Friday, March 27, 2020

Are you against socialism?

If you are, then you had better return those checks from the government when they come, because that, my friends, is a form of socialism. If you accept those checks, you are de facto endorsing socialism.

Remember that the next time you complain about SNAP/food stamps, welfare, unemployment insurance, and those "lazy bums" who get government aid. This time, you are the lazy bum.

For a much better way of saying it, read this post. Here's a snippet:

Who would have thought that during an election year which was expected to be spent by republicans flogging anything that smelled of socialism or big government, that we’d find them so enthusiastically embracing it… at the hands of Trump, no less?

Goodbye days of, “Trump is gonna stop those stupid socialist libs from getting power and ruining the country by handing money out to people.”

Hello unexpected era of, “OMG, thank you Trump. When does my check come??” (emphasis original)

Read it all, and ponder it. And then read the New Testament book of James, especially chapter 2. Of course, it wouldn't hurt you to read a bit of Matthew 25:31–46.

Just an
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Hey, you! Can I borrow your god for a bit?

The third model is not present in the HB [Hebrew Bible], with the exception of the book of Ruth. In her passionate declaration that she will not return to Moab without Naomi, she expresses an intriguing belief system. Her adoption of the deities of her mother-in-law sounds like an example of lending a divinity.— Bob Becking in Divine Doppelgängers: YHWH’s Ancient Look-Alikes, p. 70

Marred, not removed

[W]e can affirm that all human beings must be considered as participating in the divine image. It is something that is more corporate than individual. Furthermore, it is clear from the occurrences throughout the biblical text that the image was not lost when Adam and Eve were sent from the garden, though it was marred. The functions that were entrusted to us in Genesis 1 are still our responsibilities, though our ability to carry out those functions may be hampered in a variety of ways by our current condition.—The Lost World of Adam and Eve, p. 196

Thursday, March 26, 2020

But what about those other gods?

Within the HB itself, a second model is identifiable; I would label it as conditional acceptance. Important parts of the HB imply a belief system that can be classified as monolatry, mono-Yahwism, or inclusive monotheism. “Monolatry” means recognizing the existence and value of other gods but discouraging their veneration by the members of the community. The concept of mono-Yahwism presupposes the possibility that the veneration of YHWH differed from region to region in ancient Israel.— Bob Becking in Divine Doppelgängers: YHWH’s Ancient Look-Alikes, p. 68

Much more than sin

Yes, many humans, though not all, are deeply aware of problems in their own lives, of pains and fears and sorrows and deep—rooted puzzles, and that may well bring them to the foot of the cross. But the message ought never to be simply about me and my salvation. It ought to be about God and God’s kingdom. That’s what Jesus announced, and so should we. The full good news is that in Jesus, and through his death and resurrection, God has become king of the world. We look out at the world and see it in a terrible mess, and we are aware in our bones that we want to do something about it. But our own sin, our greed, our pride, our arrogance get in the way, and we rush off and try to do it in our own strength and (worse) our own way, like Moses trying to liberate Israel from Egypt by Egyptian means. He first needed liberating himself. We humans know in our bones that we are called to bring God’s wise order into the world. That is our Adamic inheritance, just as much as the entail of evil. But for that to become a reality we need, ourselves, to be rescued from the same problem that afflicts the rest of the world. We are rescued by the blood of the Lamb in order to be a royal priesthood; and the way in which that works, according to the New Testament, is the same way it worked for Jesus: taking up the cross, a suffering but joyful witness. That, too, is part of Paul’s picture of the redeemed Adam: we suffer with him, that we may (in line, remember, with Psalm 8) also share his glory. The distortions Western theology has introduced into Paul’s Adam-theology are cognate with the distortions, or the downright ignoring, that have happened in relation to the kingdom of God. They belong together; and together they may give us a sense of how to talk wisely both about salvation and about origins.—The Lost World of Adam and Eve, p. 180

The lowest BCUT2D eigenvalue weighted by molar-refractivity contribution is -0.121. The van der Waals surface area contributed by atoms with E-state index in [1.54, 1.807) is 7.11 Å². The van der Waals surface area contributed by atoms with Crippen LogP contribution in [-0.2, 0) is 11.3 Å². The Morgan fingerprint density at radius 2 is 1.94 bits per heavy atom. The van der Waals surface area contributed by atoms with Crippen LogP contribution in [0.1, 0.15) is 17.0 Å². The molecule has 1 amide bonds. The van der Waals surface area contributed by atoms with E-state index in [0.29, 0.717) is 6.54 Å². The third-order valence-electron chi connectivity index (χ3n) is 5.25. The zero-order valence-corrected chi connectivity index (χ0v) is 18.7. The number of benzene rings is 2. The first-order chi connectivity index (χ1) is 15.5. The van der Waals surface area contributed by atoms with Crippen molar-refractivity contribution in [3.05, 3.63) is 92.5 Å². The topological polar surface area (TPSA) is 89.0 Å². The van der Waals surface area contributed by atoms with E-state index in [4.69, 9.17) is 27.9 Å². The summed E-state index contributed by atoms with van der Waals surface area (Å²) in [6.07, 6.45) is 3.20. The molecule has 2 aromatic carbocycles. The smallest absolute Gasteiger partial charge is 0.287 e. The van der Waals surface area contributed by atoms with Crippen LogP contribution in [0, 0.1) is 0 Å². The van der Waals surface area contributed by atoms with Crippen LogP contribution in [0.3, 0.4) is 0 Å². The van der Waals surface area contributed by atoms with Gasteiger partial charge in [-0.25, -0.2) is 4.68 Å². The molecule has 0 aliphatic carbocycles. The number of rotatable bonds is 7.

Wednesday, March 25, 2020

The Queen of Heaven

They [the people of the land after the Babylonian destruction of Jerusalem] have a different view as to the cause of the destruction of Jerusalem. To them the catastrophe is not the outcome of their continued veneration of “other deities” but results from a breach in what they construe as legitimate religion. They communicate the fact that from times of old they have worshiped the Queen of Heaven. At some point they stopped this veneration. Most probably this should be interpreted as a reference to the cult reformation under King Josiah. 2 Kings 22–23 narrate how this king of Judah reacted to the discovery of a law-book in the temple of Jerusalem. After finding this book of law—which most probably contained the kernel of what is now the book of Deuteronomy— Shaphan the royal secretary reads it aloud to the king. Josiah then takes drastic measures: the worship of YHWH must be concentrated in the temple of Jerusalem. All other sanctuaries throughout the land are declared illegitimate. Next, the cult is purified of strange and foreign elements. It is plausible that, in that process, the veneration of Asherah and/or the Queen of Heaven was banned. The Judeans whom Jeremiah confronts in Egypt understand the ruination of Jerusalem and their exile to Egypt as the consequence of this cult reformation. Their abandonment of the worship of the Queen of Heaven has caused the disfavor of this goddess. Ending their offerings to this deity has, in their perception, ended her protection, patronage, and blessing of the people of Judah, with catastrophic results. To regain the blessing of the Queen of Heaven, they start to appease her by bringing offerings.— Bob Becking in Divine Doppelgängers: YHWH’s Ancient Look-Alikes, p. 67